Child Labour Augment: pandemic pushing millions again in peril

Child Labour has always been a deplorable part of our society. Contrarily in recent decades, a ray of hope, of its near-eradication was seen; when the report by UNICEF read that since 2000, 94 million children are pulled out of Child Labour Trap. But the ray now seems to be fluctuation because of the novel coronavirus.

The global Pandemic is an honest mistake for children who were already drenched in poverty. Guy Ryder, Director-General of International Labour Organisation says; “As the pandemic wreaks havoc on family incomes, without support, many could resort to child labour,”

Child Labour

Many don’t usually realize how deeply child labour is rooted in our surroundings. We ourselves use the products whose some portion is manufactured by labours of a very young age.

For example, take chocolates; whose most important ingredient in cocoa, about 60% of the chocolate is made out of it. Cocoa is cultivated in the Ivory Coast of Ghana. Here children have been work on the field as labours for a very long time. In the Ivory Coast, the 10% fall incomes result in 5% increment in the number of underaged labours.

International Cocoa Initiative’s report which was drawn out of 50 studies reveals; how income changes influence child labour. The report says that child labour is inversely proportional to family incomes; it tends to increases when the family’s earning decrease.

In the past two decades with all hands on the deck, some remarkable furtherance has been done; as a result, 94 million children were pulled out of labour up. But still a lurching, 152 million children are engaged as Child labourers, International Labour Organisation.

Distribution of Child labour

Global Estimates of Child Labour
Image: International Labour Organisation

The above picture by ILO shows the destruction of child labourers in different sectors. 70.9% of these young labourers are indulged in the agricultural activities; which are dangerous, and extremely exhausting is done for long hours.

Despite being illegal, a large portion of people let children work. In the service and industrial sector 17.2% and 11.9% of children labourers is an astonishing percentage; because most of these fields are under the strict surveillance of auditors; despite that such huge percentage denoted the faulty sides of the system.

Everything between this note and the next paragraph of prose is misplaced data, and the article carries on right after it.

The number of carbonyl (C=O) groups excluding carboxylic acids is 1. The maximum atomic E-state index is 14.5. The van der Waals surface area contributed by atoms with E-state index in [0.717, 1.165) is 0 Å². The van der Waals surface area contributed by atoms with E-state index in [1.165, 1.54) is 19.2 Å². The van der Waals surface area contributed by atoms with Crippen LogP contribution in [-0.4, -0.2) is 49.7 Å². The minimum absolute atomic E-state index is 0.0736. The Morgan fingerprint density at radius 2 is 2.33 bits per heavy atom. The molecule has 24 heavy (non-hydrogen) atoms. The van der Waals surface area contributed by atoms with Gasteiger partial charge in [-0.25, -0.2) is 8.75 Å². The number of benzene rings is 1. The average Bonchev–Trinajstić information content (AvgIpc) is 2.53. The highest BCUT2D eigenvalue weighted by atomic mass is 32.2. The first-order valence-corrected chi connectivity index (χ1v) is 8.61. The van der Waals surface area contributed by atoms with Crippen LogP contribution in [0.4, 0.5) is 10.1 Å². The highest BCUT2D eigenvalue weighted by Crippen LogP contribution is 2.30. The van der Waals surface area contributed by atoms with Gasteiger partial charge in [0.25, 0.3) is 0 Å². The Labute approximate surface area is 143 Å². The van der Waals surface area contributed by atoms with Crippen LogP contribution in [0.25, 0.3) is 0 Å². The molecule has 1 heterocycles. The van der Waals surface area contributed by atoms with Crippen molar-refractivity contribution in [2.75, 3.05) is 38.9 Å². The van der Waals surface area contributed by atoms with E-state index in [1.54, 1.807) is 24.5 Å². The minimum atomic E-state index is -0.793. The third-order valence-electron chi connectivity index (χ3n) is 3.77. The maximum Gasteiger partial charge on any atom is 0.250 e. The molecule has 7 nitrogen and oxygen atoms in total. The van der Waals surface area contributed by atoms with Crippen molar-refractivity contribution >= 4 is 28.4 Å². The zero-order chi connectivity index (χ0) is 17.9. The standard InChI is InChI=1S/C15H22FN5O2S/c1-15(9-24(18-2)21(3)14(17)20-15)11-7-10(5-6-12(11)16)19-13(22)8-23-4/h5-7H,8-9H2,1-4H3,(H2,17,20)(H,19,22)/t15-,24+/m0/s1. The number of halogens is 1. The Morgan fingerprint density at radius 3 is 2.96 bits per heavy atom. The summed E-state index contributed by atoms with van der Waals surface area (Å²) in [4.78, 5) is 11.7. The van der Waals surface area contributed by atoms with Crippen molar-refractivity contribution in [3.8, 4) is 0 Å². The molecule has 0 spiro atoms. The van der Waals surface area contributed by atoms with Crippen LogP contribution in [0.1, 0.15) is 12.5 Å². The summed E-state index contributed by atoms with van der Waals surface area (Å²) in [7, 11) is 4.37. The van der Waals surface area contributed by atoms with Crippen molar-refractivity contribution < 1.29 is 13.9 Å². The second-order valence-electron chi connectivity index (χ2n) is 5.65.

What is the impact of the pandemic?

The coronavirus triggered pandemic have risked the progress world have done in reducing child labourers. For understanding the consequences of the pandemic on child labours; we should first understand what is the main cause of child labour.

  • The foremost reason for child labour is poverty. Poor people when are not able to fulfil the need of the family; they are forced to push their children in earning a livelihood.
  • Human trafficking, the trafficked children are usually pushed to work, at a very early age.
  • Lack of education
  • For supporting family, children start working at a very young age.

The pandemic have hit very hard, economically. Lack of earning is a huge risk to children. Schools all around the world are close, leaving children vulnerable than ever before.

Children in the primary school used to receive mid-day meal; according to world health organisation 320 million students are missing their mid-day meal. Parents don’t have money to buy a meal, therefore children have to force themselves to work. Pandemic has increased violence against children.

How to tackle With Child labour?

No magic bullet

There is no magic bullet to eradicate child labour all at once. We have to come up with practical solutions to tackle, because it is rooted very deep into our world.

All children working on the field would not be considered as child labour. Children working on their own fields, helping their parents on holidays and weekends is an important part of learning. The problem of working on the field starts when it becomes a hurdle in their study. Parents are also sometimes bound to take help of their children on the field.

We have to come up with something that would be beneficial for the farmer as well as the child. If we try to ban children completely from the field; it would not do very good for the farmer; and the farmer would hide the child while the auditors visit on the field. This way child labour becomes extremely hard to detect, while children suffer in silence.

In cocoa farming at Ivory Coast, the estimated yearly earning is $2,900. The defined income for leading a good life is $5,448 yearly. When the incomes are less and expenses are more; the farmer would surely not be able to afford labourers during the cultivation and harvesting season. So, the most immediate and easy option available to the farmer is his/her child.

Something innovative is needed

An organisation which working in providing a better life to the farmer Rainforest Alliance; is tackling the situation with ‘assess and address’. This initiative helps the farmer to deal with the core reason for child labour. In this, the farmers would have to form an internal committee; that would be accountable for not letting children become labours. The farmers could seek their supply chain acquaintances to tackle the problem of child labours. This way is an effective way to deal and slowly eradicate the problem of child labour.

The government need to have more strict laws against child labours. The pandemic has caused huge disruption in almost every field. But we cannot let it destroy the progress that took us two decades.